Effectively, appellant's brief argues that Officer McKay was required to meet a legal standard greater than probable cause to obtain a search warrant for the home. To the contrary, Officer McKay was not required to definitively prove that evidence would be found in the home. See State v. Yarbrough, 841 N.W.2d 619, 622 (Minn. 2014) (“[D]irect observation of evidence of a crime at the place to be searched is not required.”); see also Gates, 462 U.S. at 246 (“[P]robable cause does not demand the certainty we associate with formal trials.”). Rather, McKay's affidavit only needed to state objective facts that would enable a magistrate to find that a “fair probability” existed that evidence of drug distribution would be found in the home. Gates, 462 U.S. at 238. We find that Officer McKay's affidavit was sufficient to meet this standard and that the issuing magistrate had a substantial basis to conclude that probable cause existed to search appellant's home.
In summary, taking all of the objective facts in the affidavit and viewing them in their totality—each mounting upon the other—the reviewing magistrate could reasonably infer that appellant was engaged in the distribution of illegal drugs. Consequently, there was a reasonable probability that evidence of that crime could be found in appellant's home. Therefore, we find that there was a substantial basis for the magistrate to conclude that probable cause existed that criminal activity was occurring so as to justify issuing the search warrant for appellant's home. Furthermore, having found that probable cause existed under the Fourth Amendment to issue the search warrant, we need not address the good faith exception under Leon because that exception to the exclusionary rule is not required, of course, where probable cause of criminal activity actually exists. Therefore, we conclude, albeit for a different reason, that the circuit court did not err in denying appellant's motion to suppress. Consequently, for these reasons, we affirm appellant's conviction.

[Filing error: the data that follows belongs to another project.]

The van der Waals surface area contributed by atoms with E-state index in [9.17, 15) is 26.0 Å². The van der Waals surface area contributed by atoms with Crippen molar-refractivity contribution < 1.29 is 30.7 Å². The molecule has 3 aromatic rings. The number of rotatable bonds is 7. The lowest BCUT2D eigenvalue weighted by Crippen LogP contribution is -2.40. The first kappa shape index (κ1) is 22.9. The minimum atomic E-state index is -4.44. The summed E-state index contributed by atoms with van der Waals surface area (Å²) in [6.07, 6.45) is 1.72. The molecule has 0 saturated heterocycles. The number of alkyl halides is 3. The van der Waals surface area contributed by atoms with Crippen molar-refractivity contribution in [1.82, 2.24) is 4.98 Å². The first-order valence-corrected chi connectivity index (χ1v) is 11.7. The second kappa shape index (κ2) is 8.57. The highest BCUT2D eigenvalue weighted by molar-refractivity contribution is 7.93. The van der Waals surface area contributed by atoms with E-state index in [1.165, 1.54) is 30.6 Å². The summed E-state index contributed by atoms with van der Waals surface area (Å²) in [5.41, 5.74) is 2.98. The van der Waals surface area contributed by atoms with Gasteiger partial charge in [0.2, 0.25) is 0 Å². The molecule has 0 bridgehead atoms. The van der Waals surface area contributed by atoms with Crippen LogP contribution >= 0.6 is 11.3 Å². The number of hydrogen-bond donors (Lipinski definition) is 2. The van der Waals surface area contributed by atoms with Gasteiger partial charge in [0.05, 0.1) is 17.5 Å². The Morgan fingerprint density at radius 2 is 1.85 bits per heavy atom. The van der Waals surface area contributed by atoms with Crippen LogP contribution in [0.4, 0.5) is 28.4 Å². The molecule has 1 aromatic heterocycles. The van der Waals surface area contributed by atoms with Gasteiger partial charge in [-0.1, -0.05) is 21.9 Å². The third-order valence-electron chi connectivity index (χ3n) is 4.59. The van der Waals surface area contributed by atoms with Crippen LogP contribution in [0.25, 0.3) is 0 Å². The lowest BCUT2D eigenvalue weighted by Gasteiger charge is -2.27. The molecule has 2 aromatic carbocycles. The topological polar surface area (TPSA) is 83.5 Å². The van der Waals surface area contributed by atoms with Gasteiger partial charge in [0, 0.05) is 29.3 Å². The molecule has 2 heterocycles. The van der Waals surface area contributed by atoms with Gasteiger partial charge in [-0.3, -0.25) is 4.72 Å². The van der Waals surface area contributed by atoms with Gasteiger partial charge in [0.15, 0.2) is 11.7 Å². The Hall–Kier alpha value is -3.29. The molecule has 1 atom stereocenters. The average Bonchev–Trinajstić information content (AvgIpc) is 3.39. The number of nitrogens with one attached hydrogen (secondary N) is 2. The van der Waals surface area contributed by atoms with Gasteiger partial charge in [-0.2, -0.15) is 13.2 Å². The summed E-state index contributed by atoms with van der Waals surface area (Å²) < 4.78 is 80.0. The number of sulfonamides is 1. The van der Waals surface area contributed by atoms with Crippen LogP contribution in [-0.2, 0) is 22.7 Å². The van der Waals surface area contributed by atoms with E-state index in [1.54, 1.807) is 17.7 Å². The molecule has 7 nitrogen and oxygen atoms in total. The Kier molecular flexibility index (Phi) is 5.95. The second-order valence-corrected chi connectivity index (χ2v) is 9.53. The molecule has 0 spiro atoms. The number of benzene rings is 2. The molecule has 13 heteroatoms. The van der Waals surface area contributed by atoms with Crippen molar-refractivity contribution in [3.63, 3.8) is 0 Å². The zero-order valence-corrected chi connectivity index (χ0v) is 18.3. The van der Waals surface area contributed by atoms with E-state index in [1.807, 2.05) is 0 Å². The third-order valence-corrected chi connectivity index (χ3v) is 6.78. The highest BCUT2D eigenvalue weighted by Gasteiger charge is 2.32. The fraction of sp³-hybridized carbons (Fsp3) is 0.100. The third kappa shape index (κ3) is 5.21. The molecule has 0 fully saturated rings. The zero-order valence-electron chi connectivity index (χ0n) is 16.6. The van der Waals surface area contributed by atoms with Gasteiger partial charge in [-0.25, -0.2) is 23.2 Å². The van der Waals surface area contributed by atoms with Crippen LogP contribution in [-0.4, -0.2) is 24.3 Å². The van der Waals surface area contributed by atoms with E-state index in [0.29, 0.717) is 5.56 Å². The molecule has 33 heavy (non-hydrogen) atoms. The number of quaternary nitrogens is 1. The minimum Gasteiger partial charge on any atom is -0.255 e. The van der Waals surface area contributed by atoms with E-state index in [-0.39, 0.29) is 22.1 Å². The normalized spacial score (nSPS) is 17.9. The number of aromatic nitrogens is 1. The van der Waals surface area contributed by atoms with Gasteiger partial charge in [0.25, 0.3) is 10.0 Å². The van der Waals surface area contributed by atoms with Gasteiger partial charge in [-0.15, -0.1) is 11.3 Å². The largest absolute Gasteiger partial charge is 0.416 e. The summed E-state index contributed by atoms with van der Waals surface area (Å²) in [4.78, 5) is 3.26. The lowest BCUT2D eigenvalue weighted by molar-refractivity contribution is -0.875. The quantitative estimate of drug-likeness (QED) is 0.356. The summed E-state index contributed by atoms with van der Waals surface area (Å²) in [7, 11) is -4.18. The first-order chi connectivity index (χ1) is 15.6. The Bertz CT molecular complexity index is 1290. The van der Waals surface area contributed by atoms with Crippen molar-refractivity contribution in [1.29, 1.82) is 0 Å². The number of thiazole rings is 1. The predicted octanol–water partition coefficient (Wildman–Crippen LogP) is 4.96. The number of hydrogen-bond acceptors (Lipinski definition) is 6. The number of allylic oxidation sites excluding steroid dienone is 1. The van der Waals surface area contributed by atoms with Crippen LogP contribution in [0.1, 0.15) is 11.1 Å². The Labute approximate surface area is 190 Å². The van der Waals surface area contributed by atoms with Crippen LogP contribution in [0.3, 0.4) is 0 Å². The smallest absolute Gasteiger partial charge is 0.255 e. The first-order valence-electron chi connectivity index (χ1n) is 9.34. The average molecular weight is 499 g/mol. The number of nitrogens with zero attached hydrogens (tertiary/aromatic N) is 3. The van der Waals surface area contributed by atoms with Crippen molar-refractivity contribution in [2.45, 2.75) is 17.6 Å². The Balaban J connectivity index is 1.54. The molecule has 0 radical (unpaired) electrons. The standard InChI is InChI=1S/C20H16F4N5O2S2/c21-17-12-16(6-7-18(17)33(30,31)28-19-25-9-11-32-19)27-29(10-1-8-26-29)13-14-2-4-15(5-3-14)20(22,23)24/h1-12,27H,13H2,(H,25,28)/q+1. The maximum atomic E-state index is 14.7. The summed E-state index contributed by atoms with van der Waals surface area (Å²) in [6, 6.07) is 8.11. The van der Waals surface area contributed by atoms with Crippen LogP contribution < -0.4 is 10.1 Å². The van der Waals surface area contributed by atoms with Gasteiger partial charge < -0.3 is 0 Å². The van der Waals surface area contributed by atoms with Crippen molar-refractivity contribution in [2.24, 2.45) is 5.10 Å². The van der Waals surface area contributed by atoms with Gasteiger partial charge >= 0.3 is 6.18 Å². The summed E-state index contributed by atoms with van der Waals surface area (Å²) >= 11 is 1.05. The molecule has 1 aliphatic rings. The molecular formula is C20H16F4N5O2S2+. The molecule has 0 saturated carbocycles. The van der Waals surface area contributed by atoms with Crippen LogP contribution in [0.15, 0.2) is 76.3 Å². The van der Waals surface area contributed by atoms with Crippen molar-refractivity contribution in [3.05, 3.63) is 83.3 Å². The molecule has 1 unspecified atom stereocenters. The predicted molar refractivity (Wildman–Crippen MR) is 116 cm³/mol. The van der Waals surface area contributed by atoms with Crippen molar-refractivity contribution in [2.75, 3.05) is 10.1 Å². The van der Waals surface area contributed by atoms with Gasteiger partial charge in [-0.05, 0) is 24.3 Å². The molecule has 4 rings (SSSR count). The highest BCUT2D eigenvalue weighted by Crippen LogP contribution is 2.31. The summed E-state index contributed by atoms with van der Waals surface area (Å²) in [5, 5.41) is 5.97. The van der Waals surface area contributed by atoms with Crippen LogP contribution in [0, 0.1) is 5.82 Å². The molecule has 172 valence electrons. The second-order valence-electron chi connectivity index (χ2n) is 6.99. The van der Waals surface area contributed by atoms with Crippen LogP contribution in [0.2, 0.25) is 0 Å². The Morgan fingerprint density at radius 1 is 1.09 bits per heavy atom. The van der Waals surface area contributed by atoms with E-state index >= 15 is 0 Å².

1. Appellant's single assignment of error challenges the circuit court's denial of his motion to suppress and the sufficiency of the evidence in support of his conviction. Appellant's brief, however, does not provide a standard of review or any legal argument on the question of the sufficiency of the evidence. Consequently, appellant's claim that the evidence was insufficient to convict him under Code § 18.2-248 is barred under Rule 5A:20. See Rule 5A:20; see also Bartley v. Commonwealth, 67 Va. App. 740, 800 S.E.2d 199 (2017) (procedurally defaulting appellant's assignment of error based upon appellant's failure to comply with Rule 5A:20(e) ). Therefore, in this opinion, we only address appellant's challenge to the denial of his motion to suppress.